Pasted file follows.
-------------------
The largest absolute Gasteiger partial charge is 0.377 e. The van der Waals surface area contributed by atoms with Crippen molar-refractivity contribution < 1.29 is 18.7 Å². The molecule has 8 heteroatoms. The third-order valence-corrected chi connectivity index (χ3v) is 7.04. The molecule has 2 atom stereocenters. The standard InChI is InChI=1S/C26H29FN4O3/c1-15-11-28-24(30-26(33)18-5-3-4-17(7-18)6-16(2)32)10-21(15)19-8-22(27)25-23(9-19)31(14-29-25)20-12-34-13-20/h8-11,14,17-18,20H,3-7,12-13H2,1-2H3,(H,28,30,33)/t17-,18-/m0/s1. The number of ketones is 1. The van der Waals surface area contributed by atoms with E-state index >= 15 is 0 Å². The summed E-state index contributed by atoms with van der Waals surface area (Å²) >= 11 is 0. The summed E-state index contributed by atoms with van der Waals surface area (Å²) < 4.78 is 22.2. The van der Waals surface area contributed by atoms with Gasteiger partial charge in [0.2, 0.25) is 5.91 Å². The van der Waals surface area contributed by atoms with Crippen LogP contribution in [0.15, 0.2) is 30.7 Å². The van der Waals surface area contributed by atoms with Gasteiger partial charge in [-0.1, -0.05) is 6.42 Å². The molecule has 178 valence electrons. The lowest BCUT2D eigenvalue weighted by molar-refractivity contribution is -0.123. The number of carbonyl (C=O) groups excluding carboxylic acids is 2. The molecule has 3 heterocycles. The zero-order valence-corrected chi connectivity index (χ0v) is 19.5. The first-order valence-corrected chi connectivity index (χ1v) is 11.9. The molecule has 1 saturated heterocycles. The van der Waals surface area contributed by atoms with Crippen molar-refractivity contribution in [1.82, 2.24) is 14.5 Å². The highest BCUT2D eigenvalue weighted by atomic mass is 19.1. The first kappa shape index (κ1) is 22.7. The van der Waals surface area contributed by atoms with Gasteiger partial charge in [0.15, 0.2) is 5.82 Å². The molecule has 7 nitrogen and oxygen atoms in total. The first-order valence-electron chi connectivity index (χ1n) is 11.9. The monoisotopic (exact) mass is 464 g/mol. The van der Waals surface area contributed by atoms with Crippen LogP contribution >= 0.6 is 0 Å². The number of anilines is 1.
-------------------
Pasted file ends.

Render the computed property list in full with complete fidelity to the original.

The largest absolute Gasteiger partial charge is 0.377 e. The van der Waals surface area contributed by atoms with Crippen molar-refractivity contribution < 1.29 is 18.7 Å². The molecule has 8 heteroatoms. The third-order valence-corrected chi connectivity index (χ3v) is 7.04. The molecule has 2 atom stereocenters. The standard InChI is InChI=1S/C26H29FN4O3/c1-15-11-28-24(30-26(33)18-5-3-4-17(7-18)6-16(2)32)10-21(15)19-8-22(27)25-23(9-19)31(14-29-25)20-12-34-13-20/h8-11,14,17-18,20H,3-7,12-13H2,1-2H3,(H,28,30,33)/t17-,18-/m0/s1. The number of ketones is 1. The van der Waals surface area contributed by atoms with E-state index >= 15 is 0 Å². The summed E-state index contributed by atoms with van der Waals surface area (Å²) >= 11 is 0. The summed E-state index contributed by atoms with van der Waals surface area (Å²) < 4.78 is 22.2. The van der Waals surface area contributed by atoms with Gasteiger partial charge in [0.2, 0.25) is 5.91 Å². The van der Waals surface area contributed by atoms with Crippen LogP contribution in [0.15, 0.2) is 30.7 Å². The van der Waals surface area contributed by atoms with Gasteiger partial charge in [-0.1, -0.05) is 6.42 Å². The molecule has 178 valence electrons. The lowest BCUT2D eigenvalue weighted by molar-refractivity contribution is -0.123. The number of carbonyl (C=O) groups excluding carboxylic acids is 2. The molecule has 3 heterocycles. The zero-order valence-corrected chi connectivity index (χ0v) is 19.5. The first-order valence-corrected chi connectivity index (χ1v) is 11.9. The molecule has 1 saturated heterocycles. The van der Waals surface area contributed by atoms with Crippen molar-refractivity contribution in [1.82, 2.24) is 14.5 Å². The highest BCUT2D eigenvalue weighted by atomic mass is 19.1. The first kappa shape index (κ1) is 22.7. The van der Waals surface area contributed by atoms with Gasteiger partial charge in [0.15, 0.2) is 5.82 Å². The molecule has 7 nitrogen and oxygen atoms in total. The first-order valence-electron chi connectivity index (χ1n) is 11.9. The monoisotopic (exact) mass is 464 g/mol. The van der Waals surface area contributed by atoms with Crippen LogP contribution >= 0.6 is 0 Å². The number of anilines is 1.